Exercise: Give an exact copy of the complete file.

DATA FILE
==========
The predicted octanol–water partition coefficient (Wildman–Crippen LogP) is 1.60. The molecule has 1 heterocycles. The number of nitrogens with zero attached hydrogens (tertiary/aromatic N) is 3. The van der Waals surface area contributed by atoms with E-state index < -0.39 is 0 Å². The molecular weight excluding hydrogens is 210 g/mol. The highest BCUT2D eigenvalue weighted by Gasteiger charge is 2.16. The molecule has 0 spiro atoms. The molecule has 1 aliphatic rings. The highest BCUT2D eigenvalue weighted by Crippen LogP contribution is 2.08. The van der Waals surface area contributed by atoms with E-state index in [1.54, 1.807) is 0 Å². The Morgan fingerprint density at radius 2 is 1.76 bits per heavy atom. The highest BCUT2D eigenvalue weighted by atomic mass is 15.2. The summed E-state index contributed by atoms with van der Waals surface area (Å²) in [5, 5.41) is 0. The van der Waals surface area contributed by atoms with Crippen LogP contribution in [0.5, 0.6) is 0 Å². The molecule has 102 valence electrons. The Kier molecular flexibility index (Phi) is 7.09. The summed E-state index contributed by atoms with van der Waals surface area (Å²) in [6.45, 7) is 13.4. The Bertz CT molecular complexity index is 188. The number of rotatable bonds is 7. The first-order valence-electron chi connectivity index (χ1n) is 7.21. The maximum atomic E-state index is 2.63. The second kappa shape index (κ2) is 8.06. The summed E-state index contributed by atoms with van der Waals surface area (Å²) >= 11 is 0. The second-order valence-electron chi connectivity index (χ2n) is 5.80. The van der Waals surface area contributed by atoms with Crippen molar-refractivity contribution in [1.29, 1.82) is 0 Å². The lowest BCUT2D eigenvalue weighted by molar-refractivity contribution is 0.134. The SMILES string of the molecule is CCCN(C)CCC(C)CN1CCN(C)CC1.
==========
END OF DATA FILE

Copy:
The predicted octanol–water partition coefficient (Wildman–Crippen LogP) is 1.60. The molecule has 1 heterocycles. The number of nitrogens with zero attached hydrogens (tertiary/aromatic N) is 3. The van der Waals surface area contributed by atoms with E-state index < -0.39 is 0 Å². The molecular weight excluding hydrogens is 210 g/mol. The highest BCUT2D eigenvalue weighted by Gasteiger charge is 2.16. The molecule has 0 spiro atoms. The molecule has 1 aliphatic rings. The highest BCUT2D eigenvalue weighted by Crippen LogP contribution is 2.08. The van der Waals surface area contributed by atoms with E-state index in [1.54, 1.807) is 0 Å². The Morgan fingerprint density at radius 2 is 1.76 bits per heavy atom. The highest BCUT2D eigenvalue weighted by atomic mass is 15.2. The summed E-state index contributed by atoms with van der Waals surface area (Å²) in [5, 5.41) is 0. The van der Waals surface area contributed by atoms with Crippen LogP contribution in [0.5, 0.6) is 0 Å². The molecule has 102 valence electrons. The Kier molecular flexibility index (Phi) is 7.09. The summed E-state index contributed by atoms with van der Waals surface area (Å²) in [6.45, 7) is 13.4. The Bertz CT molecular complexity index is 188. The number of rotatable bonds is 7. The first-order valence-electron chi connectivity index (χ1n) is 7.21. The maximum atomic E-state index is 2.63. The second kappa shape index (κ2) is 8.06. The summed E-state index contributed by atoms with van der Waals surface area (Å²) >= 11 is 0. The second-order valence-electron chi connectivity index (χ2n) is 5.80. The van der Waals surface area contributed by atoms with Crippen molar-refractivity contribution in [1.29, 1.82) is 0 Å². The lowest BCUT2D eigenvalue weighted by molar-refractivity contribution is 0.134. The SMILES string of the molecule is CCCN(C)CCC(C)CN1CCN(C)CC1.